The findings from the first objective revealed that due to lack of regulatory compliance of providing legal recognition to informal settlers, the “action space” gets predominately skewed towards the civil society actors via social legitimacy and thus, enabling the informal settlers to reside in the same area for several decades. In addition, it is recommended that the gap between legal legitimacy and social legitimacy could be narrowed down by intervention strategies with a defined role for market actors. Next, findings from the second objective revealed that due to lack of regulatory compliance with market norms and values, the level playing could not be established for the market actors in the process of delivering land for low-income housing. Hence, the “action space” is skewed towards market actors, which were able to cater only for high-income groups. Lastly, the findings from the third objective revealed that the lack of policy that define market actors’ role in allocating some part of their development to low-income housing via “corporate social responsibility” and also lack of policy to boost entrepreneurial activities of civil society groups, has resulted “action space” to be skewed neither towards market actors nor towards civil society actors. However, the “action space” was found to be skewed towards the civil society actors at the project level because of the establishment of the urban community support fund (UCSF).
The overall findings from each objective demonstrate on how each actor tries to pull or push the “action space” according to their own logic of viewing the world and the types of legitimacies (legal, social and market) that are triggered according to the action of each type of actor. Finally, the cross-analysis of the empirical evidence from the cases has given the pathway in developing the integrated analytical framework of “action space” for understanding urban land governance for managing informal settlements from the perspective of low-income housing.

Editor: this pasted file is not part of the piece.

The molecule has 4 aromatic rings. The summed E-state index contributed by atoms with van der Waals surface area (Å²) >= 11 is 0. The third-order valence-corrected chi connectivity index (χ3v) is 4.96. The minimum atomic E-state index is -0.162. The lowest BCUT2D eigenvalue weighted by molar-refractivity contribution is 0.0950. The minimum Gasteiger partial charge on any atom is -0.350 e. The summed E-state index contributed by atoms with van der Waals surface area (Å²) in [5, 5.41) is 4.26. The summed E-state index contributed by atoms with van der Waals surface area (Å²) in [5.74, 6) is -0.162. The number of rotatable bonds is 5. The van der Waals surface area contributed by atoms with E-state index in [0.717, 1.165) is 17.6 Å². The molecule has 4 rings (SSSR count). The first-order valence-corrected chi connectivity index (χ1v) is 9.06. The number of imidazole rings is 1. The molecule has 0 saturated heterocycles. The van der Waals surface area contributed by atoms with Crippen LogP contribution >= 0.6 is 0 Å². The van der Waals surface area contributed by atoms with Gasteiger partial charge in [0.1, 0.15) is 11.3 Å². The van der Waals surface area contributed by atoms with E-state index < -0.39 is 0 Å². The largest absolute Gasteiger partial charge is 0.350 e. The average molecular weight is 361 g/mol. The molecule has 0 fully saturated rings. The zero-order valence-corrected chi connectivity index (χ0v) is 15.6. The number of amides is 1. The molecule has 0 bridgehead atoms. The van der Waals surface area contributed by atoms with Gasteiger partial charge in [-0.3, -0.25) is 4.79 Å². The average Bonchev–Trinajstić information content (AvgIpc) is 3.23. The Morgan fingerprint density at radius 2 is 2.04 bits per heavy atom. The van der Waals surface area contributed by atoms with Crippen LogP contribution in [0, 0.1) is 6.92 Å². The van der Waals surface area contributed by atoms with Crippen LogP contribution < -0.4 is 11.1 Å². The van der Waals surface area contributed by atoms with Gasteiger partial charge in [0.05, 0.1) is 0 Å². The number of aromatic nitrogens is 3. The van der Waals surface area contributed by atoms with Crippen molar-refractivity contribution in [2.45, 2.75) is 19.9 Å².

The integrated analytical framework of “action space” consists of three-core notions, which are ‘regulatory compliance’, ‘corporate social responsibility’ and ‘social entrepreneur’ and each notion tends to trigger the legal legitimacy, social legitimacy, and market legitimacy. The balancing of ‘action space’ of each pair actors is achieved by bringing in the role of the third actor into the interactions of the two other actors in the “action space”. This balancing philosophy refers to the blended actions and logic among the three key actors. Finally, the understanding of the urban land governance via the integrated analytical framework of “action space” was found to be linked to the characteristics of hybrid governance.
The framework opens up a clear insight of hybridity in governance pattern. In addition, it has also filled the knowledge gap with a theoretical framework, by blending the actions and logic of various actors. As societal contribution, the findings like market actors’ potential in allocating land for low-income housing via CSR and civil society actors’ strength via social entrepreneur are relevant.
Based upon the overall research approach, findings and their implications, recommendations for future studies were derived. One recommendation is given to explore the applicability of the pro-poor land recordation model and STDM in creating hybridity in the governance pattern via the “action space” framework. The application of the developed framework on various other land development approaches is recommended. In addition, it is recommended to test this “action space” based analytical framework to analyse governance pattern in the case of informal land markets. Finally, the integrated framework is recommended to be tested in the case where government, market and civil society actors can be analysed all three at once.